Breana Coash usually enjoys spending weekend nights at one New York's famous dance clubs. With those hot spots closed indefinitely, the 23-year-old has found a new place to party.
"It was cool because you got to see everybody pop up from time to time on the screen and everybody had different outfits on," Coash said, "and everyone seemed to be having a really good time."
Coash is reflecting on her night at "Club Quarantee," a virtual nightclub hosted on Zoom.
"When you listen to the music at our party, it feels like you are really at a party," club promoter Hassan Chowdhury said.
Organizers want the vibe online to feel like the real thing. That means there's a $10 cover charge, private tables, a wait to get in, and even a dress code.
"We actually do have a doorman, who is gonna let you in the party," Chowdhury said.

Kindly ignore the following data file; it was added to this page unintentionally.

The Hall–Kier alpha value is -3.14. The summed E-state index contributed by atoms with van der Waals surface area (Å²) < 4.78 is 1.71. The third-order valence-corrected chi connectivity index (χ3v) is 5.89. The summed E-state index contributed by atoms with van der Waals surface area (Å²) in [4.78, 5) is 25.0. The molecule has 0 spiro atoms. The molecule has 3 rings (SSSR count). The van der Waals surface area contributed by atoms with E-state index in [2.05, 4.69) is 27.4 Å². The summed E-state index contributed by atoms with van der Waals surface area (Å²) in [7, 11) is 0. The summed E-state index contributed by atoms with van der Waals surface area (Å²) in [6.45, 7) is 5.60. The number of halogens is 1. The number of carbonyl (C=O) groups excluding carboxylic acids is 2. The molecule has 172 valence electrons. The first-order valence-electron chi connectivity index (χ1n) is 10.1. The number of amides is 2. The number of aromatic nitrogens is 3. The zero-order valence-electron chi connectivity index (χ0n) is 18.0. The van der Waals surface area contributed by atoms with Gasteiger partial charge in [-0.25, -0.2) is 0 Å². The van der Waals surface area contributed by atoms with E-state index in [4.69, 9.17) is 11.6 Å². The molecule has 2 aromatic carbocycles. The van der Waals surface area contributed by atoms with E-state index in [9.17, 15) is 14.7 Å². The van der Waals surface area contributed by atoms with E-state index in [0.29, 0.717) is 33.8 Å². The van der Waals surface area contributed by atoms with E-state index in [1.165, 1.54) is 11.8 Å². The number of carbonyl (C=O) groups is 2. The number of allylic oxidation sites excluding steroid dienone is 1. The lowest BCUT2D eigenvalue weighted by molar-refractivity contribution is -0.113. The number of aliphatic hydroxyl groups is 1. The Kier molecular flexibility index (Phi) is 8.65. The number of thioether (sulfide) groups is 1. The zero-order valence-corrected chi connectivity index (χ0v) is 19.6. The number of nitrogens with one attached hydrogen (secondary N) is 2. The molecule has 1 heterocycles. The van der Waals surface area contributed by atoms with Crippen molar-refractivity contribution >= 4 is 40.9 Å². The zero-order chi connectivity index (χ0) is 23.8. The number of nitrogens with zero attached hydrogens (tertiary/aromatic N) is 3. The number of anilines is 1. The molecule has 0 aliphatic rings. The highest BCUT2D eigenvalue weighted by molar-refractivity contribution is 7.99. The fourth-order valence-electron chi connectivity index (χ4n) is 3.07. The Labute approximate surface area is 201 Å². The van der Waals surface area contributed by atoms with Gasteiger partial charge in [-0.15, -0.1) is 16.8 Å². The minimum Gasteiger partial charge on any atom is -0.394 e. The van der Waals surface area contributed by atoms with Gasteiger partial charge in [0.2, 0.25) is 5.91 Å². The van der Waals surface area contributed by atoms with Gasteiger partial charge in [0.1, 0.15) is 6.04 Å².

There are also free online dance clubs, like "Club Quarantine," which was created as a safe place for the LGBTQ community, and "Social DisDance," hosted by a team of professional dancers.
"Yesterday, there was someone from Russia in the room that none of us have met before," said Ani Taj, co-host of Social DisDance.
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For a different vibe, the legendary New York piano bar Marie's Crisis Cafe has nightly shows on Facebook. Patrons can make request and tip the musicians.
"They are tuning in and making requests, and they've been sending us videos back of them in their quarantine situation, singing along," pianist and singer Kenney M. Green said.
For DJs like Lohrasp Kansara, moving the nightlife scene online has been an adjustment.
"DJing at these online clubs was a unique experience because you get all the comments via the Zoom meeting, right, and you shout out people and then people become happy," he said.
While online clubs are filling a void right now, Kansara expects once people can party in person again, they will.
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